Last week, I found myself in a locked room. I had no key to get out, so I knocked - lightly at first, but then more insistently - hoping someone could come to my aid. No reply. I proceeded to become more and more frustrated and sincerely thought about throwing myself against the door, screaming, doing something extreme.
This, my friends, is the locked room of my mind.
For the last few weeks, I've been pacing around in it, measuring the length and width with my steps. I was experiencing the ultimate academic burnout. Emotionally, I was flat-lining and felt guilt over my lack of motivation. Physically, I was trying to rebuild a self-care routine out of sand. I felt trapped by my inability to be Superwoman, instead constantly dwelling on the mighty to-do list that usually governs and stabilizes my life.
But, for all that effort, the door would not budge. I was forced to sit with the uncomfortable tension of not getting everything done and not feeling up to doing even a little bit of it.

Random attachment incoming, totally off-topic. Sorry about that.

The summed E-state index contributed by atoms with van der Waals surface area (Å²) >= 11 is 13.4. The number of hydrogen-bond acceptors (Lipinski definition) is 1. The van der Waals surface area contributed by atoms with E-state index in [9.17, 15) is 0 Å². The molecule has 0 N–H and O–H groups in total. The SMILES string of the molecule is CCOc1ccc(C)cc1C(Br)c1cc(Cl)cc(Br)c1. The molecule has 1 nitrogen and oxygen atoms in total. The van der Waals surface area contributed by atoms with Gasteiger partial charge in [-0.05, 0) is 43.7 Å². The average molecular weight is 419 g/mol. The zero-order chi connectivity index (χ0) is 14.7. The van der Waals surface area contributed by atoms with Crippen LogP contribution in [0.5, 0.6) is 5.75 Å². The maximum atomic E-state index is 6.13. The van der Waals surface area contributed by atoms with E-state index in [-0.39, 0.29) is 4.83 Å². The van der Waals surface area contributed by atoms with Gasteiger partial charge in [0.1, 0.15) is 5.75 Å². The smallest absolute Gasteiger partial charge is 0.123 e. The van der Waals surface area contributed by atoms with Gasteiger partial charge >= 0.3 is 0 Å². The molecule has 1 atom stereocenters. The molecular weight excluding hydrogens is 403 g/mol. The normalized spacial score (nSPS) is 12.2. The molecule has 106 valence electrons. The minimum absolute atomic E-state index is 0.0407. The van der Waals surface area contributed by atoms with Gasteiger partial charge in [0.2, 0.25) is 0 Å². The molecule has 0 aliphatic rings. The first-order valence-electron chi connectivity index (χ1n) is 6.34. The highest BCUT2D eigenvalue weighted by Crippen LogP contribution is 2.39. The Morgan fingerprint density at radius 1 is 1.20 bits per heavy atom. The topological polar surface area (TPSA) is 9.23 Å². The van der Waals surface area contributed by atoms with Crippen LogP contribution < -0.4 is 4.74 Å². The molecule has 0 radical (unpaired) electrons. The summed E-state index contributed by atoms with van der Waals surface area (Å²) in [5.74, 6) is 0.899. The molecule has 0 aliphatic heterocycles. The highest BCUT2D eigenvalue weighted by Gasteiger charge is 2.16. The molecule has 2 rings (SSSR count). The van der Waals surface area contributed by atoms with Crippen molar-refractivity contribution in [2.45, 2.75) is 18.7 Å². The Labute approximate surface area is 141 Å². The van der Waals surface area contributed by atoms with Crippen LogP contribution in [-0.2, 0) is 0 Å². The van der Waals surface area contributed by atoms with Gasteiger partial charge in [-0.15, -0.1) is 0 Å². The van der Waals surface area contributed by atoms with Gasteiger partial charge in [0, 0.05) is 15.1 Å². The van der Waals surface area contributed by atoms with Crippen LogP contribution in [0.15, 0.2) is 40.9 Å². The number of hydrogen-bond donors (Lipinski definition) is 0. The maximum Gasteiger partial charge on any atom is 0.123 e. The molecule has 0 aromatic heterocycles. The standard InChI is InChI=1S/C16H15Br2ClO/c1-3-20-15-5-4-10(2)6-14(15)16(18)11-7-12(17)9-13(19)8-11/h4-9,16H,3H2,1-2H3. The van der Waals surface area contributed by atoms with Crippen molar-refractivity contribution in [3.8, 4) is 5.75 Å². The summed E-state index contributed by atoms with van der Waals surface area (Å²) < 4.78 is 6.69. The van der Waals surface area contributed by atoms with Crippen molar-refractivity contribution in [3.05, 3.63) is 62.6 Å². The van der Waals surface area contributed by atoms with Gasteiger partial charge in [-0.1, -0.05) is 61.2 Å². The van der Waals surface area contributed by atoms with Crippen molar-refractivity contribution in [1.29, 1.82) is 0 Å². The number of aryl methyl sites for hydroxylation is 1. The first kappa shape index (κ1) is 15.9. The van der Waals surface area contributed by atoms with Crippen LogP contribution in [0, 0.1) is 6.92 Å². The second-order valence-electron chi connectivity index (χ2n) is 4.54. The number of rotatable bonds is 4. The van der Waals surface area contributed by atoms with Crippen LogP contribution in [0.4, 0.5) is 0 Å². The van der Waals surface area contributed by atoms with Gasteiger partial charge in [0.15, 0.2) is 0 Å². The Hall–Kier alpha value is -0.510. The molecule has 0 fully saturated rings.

At some point, I made a grand realization: no one cared about my work as much as I did. Not to say that no one cared about me and my accomplishments, but no one cared about me finishing everything I'd set out to do just when I set out to do it. I'll expand on this point:
I missed many events, classes, and opportunities to study or socialize throughout the last weeks. And I felt madly, passionately guilty. But, at some point, the tension began to lift. And it was all because I realized that people will forgive you for not being perfect. In fact, no one expects it of you in the first place. We all have our moments of doubt and instability, so it may even be less effective to fight through them than to ride them out.
No one was giving me a harder time than myself. So I made a decision - I could sit in that little room in my mind and kick at the walls, or I could use that space to chill out and let myself come back to center. I'm sure you can guess which one I've gone with.
This week, I am slowly coming back into the world outside, not mustering through, but giving myself some room to feel comfortable again out here. Patience is the key.